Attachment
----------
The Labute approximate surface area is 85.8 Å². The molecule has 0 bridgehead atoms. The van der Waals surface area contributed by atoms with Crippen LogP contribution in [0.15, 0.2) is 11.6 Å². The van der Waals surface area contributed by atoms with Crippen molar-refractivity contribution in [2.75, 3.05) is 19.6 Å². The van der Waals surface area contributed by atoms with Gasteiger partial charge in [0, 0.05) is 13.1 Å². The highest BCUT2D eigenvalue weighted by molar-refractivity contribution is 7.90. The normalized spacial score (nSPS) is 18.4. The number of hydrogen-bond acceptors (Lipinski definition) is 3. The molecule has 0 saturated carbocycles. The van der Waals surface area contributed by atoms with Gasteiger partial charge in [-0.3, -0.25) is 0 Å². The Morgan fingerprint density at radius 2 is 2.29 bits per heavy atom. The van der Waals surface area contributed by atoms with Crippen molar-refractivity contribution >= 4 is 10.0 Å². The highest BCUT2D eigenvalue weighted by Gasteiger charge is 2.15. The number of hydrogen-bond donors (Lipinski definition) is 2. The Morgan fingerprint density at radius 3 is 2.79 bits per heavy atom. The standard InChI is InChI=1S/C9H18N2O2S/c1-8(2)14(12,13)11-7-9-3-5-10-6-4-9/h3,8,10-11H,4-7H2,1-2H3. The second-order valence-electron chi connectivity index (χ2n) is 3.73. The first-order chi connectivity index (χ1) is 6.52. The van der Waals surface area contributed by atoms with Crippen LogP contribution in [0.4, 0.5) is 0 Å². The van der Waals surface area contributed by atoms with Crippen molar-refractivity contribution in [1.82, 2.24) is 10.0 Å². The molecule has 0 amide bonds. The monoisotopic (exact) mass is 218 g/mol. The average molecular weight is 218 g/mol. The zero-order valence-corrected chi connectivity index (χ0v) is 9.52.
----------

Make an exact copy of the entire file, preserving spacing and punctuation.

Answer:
The Labute approximate surface area is 85.8 Å². The molecule has 0 bridgehead atoms. The van der Waals surface area contributed by atoms with Crippen LogP contribution in [0.15, 0.2) is 11.6 Å². The van der Waals surface area contributed by atoms with Crippen molar-refractivity contribution in [2.75, 3.05) is 19.6 Å². The van der Waals surface area contributed by atoms with Gasteiger partial charge in [0, 0.05) is 13.1 Å². The highest BCUT2D eigenvalue weighted by molar-refractivity contribution is 7.90. The normalized spacial score (nSPS) is 18.4. The number of hydrogen-bond acceptors (Lipinski definition) is 3. The molecule has 0 saturated carbocycles. The van der Waals surface area contributed by atoms with Gasteiger partial charge in [-0.3, -0.25) is 0 Å². The Morgan fingerprint density at radius 2 is 2.29 bits per heavy atom. The van der Waals surface area contributed by atoms with Crippen molar-refractivity contribution >= 4 is 10.0 Å². The highest BCUT2D eigenvalue weighted by Gasteiger charge is 2.15. The number of hydrogen-bond donors (Lipinski definition) is 2. The Morgan fingerprint density at radius 3 is 2.79 bits per heavy atom. The standard InChI is InChI=1S/C9H18N2O2S/c1-8(2)14(12,13)11-7-9-3-5-10-6-4-9/h3,8,10-11H,4-7H2,1-2H3. The second-order valence-electron chi connectivity index (χ2n) is 3.73. The first-order chi connectivity index (χ1) is 6.52. The van der Waals surface area contributed by atoms with Crippen LogP contribution in [0.4, 0.5) is 0 Å². The van der Waals surface area contributed by atoms with Crippen molar-refractivity contribution in [1.82, 2.24) is 10.0 Å². The molecule has 0 amide bonds. The monoisotopic (exact) mass is 218 g/mol. The average molecular weight is 218 g/mol. The zero-order valence-corrected chi connectivity index (χ0v) is 9.52.